Science Seminars

3/18/2010 – Complex Plasmas – From the Laboratory to Experiments on the International Space Station

Speaker: U. Konopka Max-Planck-Institut f”ur extraterrestrische Physik, Giessenbachstrasse, 85740
Date: Thursday, Mar 18, 2010
Time: 4:00pm
Location: Duane D-142

Seminar Abstract:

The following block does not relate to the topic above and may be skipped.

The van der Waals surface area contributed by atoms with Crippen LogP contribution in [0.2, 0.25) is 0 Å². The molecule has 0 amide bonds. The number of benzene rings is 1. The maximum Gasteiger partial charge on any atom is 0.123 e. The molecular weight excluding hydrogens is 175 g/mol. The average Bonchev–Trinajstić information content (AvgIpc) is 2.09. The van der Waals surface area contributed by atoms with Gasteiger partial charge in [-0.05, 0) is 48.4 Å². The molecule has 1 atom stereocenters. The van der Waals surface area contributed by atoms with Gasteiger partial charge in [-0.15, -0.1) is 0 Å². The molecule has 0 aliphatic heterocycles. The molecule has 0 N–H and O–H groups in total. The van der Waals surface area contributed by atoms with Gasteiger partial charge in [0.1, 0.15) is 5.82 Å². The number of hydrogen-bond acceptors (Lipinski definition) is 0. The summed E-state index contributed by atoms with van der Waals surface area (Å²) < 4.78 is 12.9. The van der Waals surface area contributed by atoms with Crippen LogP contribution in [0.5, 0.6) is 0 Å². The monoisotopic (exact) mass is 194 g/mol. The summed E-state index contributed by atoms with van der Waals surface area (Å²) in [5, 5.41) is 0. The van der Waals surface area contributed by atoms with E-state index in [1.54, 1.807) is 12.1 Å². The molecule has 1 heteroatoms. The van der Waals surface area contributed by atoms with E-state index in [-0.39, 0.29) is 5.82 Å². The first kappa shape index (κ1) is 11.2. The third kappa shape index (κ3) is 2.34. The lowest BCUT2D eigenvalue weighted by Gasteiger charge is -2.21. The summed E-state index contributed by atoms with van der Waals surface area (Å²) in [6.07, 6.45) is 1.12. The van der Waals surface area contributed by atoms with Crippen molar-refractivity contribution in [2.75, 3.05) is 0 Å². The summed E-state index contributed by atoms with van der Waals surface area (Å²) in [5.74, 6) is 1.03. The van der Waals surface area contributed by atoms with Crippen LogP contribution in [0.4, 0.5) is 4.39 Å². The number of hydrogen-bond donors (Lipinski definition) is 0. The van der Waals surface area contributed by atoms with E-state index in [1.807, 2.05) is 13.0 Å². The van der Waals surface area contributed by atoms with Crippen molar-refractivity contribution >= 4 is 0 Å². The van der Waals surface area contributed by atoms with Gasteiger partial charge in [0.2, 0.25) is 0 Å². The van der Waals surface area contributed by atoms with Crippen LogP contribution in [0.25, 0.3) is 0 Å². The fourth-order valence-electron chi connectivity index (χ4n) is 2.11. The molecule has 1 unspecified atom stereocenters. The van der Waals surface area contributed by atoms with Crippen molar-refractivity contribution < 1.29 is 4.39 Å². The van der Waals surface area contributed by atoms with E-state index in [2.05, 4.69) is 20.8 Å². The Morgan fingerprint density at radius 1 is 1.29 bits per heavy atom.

Dusty plasmas, or often called ”complex plasmas” have been studied for decades mainly related to plasma processing or astrophysical environments. 1994 an unfamiliar, ordered state of micro particles in a low temperature plasma environment, the so called ”plasma crystal” was discovered. As a result, the investigation of dusty plasmas was strongly intensified. The behavior of the charged particles within any kind of plasma environment, like low temperature rf, dc or atmospheric pressure plasma is now looked at. Especially the collective effects of larger particle systems with millions of fine particles, distributed isotropically in three dimensions gained much interest. Investigations include the study of wave phenomena, instabilities, particle flows, crystal structures as well as phase transitions, to name a few examples. All those phenomena can be studied, due to the nature of the complex plasmas, on the fundamental kinetic scale of individual particles. Compared to colloidal systems, which have a similar nature, complex plasmas cover also the hole dynamic range from over-damped to undamped system, what makes them unique. A significant knowledge in various research fields might be gained as a result of the interdisciplinarity of complex plasmas experiments. However, due to anisotropic forces acting on the negatively charged fine particles under earthbound conditions, it is difficult to establish an isotropic three dimensional system in the laboratory. In general, the fine particles are confined within the plasma volume due to strong electric fields that push the particles towards the plasma bulk out of the plasma sheath region. In balance with the ”strong” gravitational force, large particles tend to settle close to a lower sheath boundary, leading to vertically compressed particle clouds. For particles in the tens of micro meter range gravity can lead to a complete collapse of the particle cloud towards a mono-layer system, which of course is also of fundamental interest and thus studied extensively too. But, to study isotropic homogeneous fine particle plasmas, it is necessary either to use small sub-micro meter particles, which have the disadvantage that in general conditions their dynamic is over-damped, or to avoid the gravitational influence by performing experiments in microgravity environments, as are supported for example by drop tower experiments, parabolic flights or on the International Space Station (ISS). In the course of the talk, I will show examples of earth bound complex plasma experiments as well as some that were performed in parabolic flights or the Space Station experiments PKE-Nefedov or its successor PK-3Plus, that is operational since 2006.